However a report produced in 2015 by the Carnegie Endowment for International Peace and the Stimson Center asserts that Pakistan may be outpacing India in terms of its nuclear stockpile, and may possess 350 nuclear warheads in the next five to ten years. A 2016 SIPRI report confirmed the assessment that Pakistan has more nuclear warheads than India
However, what distinguishes the two neighbors' nuclear-weapons programs from each other is not so much the pace of production or the size of the stockpiles, but their radically different nuclear doctrines.
The major difference between the two countries' nuclear doctrines is that while India has renounced first use of nuclear weapons, Pakistan has refused to do so by reserving its right to use nuclear weapons in the face of India's conventional superiority.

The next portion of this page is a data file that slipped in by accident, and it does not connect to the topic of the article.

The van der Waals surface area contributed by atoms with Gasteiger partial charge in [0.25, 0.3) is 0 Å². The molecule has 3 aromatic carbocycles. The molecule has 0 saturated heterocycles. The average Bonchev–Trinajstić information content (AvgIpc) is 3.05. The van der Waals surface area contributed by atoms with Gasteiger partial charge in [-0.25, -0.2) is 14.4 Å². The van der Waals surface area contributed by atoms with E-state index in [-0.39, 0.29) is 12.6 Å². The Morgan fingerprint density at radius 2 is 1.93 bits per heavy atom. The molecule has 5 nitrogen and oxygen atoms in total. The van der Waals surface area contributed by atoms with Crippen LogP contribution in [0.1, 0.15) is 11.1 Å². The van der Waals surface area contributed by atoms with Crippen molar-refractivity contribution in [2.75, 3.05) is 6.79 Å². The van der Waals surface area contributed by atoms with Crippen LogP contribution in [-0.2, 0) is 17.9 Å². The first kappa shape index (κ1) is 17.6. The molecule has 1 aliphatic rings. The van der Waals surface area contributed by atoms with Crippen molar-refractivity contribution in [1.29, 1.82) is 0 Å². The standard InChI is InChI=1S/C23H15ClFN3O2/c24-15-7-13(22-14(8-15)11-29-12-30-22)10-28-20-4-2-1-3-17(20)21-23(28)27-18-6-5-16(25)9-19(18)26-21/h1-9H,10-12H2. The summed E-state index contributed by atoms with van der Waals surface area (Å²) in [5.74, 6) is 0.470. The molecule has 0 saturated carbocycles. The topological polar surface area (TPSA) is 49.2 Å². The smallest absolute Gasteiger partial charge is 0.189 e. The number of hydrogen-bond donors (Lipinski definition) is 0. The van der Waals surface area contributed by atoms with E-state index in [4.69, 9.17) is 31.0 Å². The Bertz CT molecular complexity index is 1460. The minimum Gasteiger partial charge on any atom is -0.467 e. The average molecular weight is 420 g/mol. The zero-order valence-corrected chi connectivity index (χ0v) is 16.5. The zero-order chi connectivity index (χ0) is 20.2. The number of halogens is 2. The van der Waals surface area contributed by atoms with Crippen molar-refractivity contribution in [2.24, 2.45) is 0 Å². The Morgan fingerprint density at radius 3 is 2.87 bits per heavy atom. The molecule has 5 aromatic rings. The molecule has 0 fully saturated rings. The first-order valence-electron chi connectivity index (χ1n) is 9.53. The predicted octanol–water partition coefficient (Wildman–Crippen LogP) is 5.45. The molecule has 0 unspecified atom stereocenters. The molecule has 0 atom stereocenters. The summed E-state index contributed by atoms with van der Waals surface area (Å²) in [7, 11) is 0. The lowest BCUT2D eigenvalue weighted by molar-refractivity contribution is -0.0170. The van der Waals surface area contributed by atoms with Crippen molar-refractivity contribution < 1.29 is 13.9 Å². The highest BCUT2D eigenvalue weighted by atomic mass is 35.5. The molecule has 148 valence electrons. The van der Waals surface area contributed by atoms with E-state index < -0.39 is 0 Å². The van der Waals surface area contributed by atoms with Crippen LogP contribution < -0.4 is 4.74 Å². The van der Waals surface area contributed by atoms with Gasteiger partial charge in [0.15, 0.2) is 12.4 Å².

So far, uncertainty regarding Pakistan's nuclear threshold is the principal factor preventing a major conflagration in South Asia. Pakistan's refusal to disavow first use of nuclear weapons, and its emphasis on amassing tactical nuclear weapons and short-range missiles as a corollary of its nuclear doctrine, can be explained in light of its conventional-force inferiority vis-à-vis India. It is in fact a mirror image of the American nuclear doctrine as applied to central Europe during the Cold War. The United States refused to disavow first use of nuclear weapons, and deployed tactical nuclear weapons in central Europe on a large scale, because of NATO's presumed inferiority in terms of conventional power vis-à-vis that deployed by the Warsaw Pact.